Written evidence submitted by Royal Bank
of Scotland Group plc
This document responds to the Treasury
Committee's Call for Evidence into the Government's plans for
changing the UK financial sector. It draws on RBS' initial views
on HM Treasury's consultation on these plans, which it is currently
analysing. Therefore this response is a summary of our position.
RBS fully supports the need for change,
both in the banking sector and its regulation. Given its part
in the crisis, RBS is both affected and constructively engaged.
Alongside other major UK banks, RBS has made significant efforts
to increase capital and liquidity buffers, and reduce leverage:
combined with the changes recently agreed by the Basel Committee,
the banking system will have a significantly reduced probability
of default. Much work is now also underway to enable banks to
fail without a seizing up of the financial system or creating
domino effects. Taken together, these measures provide better
responses in our view to the challenge of systemic risk, than
the calls for scale or scope restrictions.
Supporting the above are moves to strengthen
regulatory frameworks and quality of supervision. Regardless of
the debate about regulatory models, it seems clear that the tripartite
arrangements were stressed by the events of 2007-08, as was acknowledged
in part by the changes introduced under the Financial Services
Act 2010. We also share the view that a strong focus on system-wide
as well as individual entity risks is essential.
Consequently, this note therefore starts
from a position that is broadly supportive of efforts to strengthen
the UK's regulatory framework. It seeks to help achieve both a
finalised framework that works well and one thatin addressing
weaknesses in the tripartite frameworkdoes not overlook
potential challenges that the new design may otherwise pose. The
following comments therefore focus on areas which would benefit
from further careful consideration.
1. RBS fully supports the objective of ensuring
a greater focus on systemic or aggregate risks across the financial
system. Financial and wider economic stability, however, is not
solely dependent on the financial sector: consideration also needs
to be given to the impact of other policies, notably monetary
and fiscal policies. To be fully effective, a fully consistent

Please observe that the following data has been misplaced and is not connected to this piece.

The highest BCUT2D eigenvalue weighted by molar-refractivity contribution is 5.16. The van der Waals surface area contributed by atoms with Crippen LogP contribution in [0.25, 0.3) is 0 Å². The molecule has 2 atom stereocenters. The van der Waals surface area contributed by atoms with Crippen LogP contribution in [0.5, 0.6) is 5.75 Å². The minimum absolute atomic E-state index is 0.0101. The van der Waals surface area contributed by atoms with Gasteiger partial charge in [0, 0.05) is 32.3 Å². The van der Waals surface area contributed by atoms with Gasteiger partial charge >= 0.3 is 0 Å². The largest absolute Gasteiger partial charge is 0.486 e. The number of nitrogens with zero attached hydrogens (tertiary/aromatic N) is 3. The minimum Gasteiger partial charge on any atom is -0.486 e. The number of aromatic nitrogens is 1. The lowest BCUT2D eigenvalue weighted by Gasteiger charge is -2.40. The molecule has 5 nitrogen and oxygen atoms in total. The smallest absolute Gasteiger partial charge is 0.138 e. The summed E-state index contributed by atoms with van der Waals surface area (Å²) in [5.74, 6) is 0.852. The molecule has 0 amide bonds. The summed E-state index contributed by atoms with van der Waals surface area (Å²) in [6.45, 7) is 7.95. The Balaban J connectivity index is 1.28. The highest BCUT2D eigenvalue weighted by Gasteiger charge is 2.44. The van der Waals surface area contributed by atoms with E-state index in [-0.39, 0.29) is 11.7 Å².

and coordinated approach across all policy areas should be pursued.
The mechanisms for achieving this in the new framework are limited
to cross-membership between the FPC and MPC; they would benefit
from further development.
2. As noted in the consultation paper, the
macro-prudential tools to be deployed by the FPC could have far-reaching
consequences for the financial sector and the economy more widely.
In framing an objective for the FPC it is important that it takes
into account the need to strike an appropriate balance, between
effective regulation and economic growth.
3. Given the significant impact that the
FPC would have on the financial sector and the wider economy,
accountability mechanisms need to be strong. We support the measures
proposed in the consultation paper in this respect, but feel they
could be further strengthened. The accountability of the Bank
of England more generally also needs to be examined, given that
the Bank will have significantly stronger and wider-ranging powers:
the need for additional checks and balances in the system should
4. We believe that the PRA should have regards
to the objectives of the FPC and the CPMA, and that these should
be strong considerations so as to maximise alignment of objectives
across the framework. The proposal to dispense with some or all
of the principles for good regulation, and with competitiveness
and innovation, is of concern and would benefit from further consideration.
There are many examples where rulemaking has benefited from the
disciplines of consultation and cost benefit analysis; such processes
provide opportunities not just for industry but for other key
stakeholders as well (such as consumer groups) to make their views
5. Given the open nature of the UK economy,
and the challenges faced by developed economies generally in adjusting
to a world where terms of trade have shifted significantly in
favour of many fast-growing emerging economies, we believe that
regard should be paid to competitiveness. In our view competitiveness
does not necessarily translate into weak standardsand such
a concern can be addressed by better defining a competitiveness
6. Given the intention to move to a more
judgement based, interventionist prudential regime, which questions
firms' strategies and business models, and not just their risk
management and controls, it is important that the PRA operates
under strong accountability mechanisms and is as transparent as
possible. We believe that any conflicts of interest of members
should be managed on a case by case basis through individual members
excusing themselves from particular discussions, rather than by
"switching off" their collective input.
7. A large part of the success or failure
of the new framework will hinge on getting the practical aspects
right and ensuring effective coordination between authorities.
Significant attention and focus should be paid to this issue.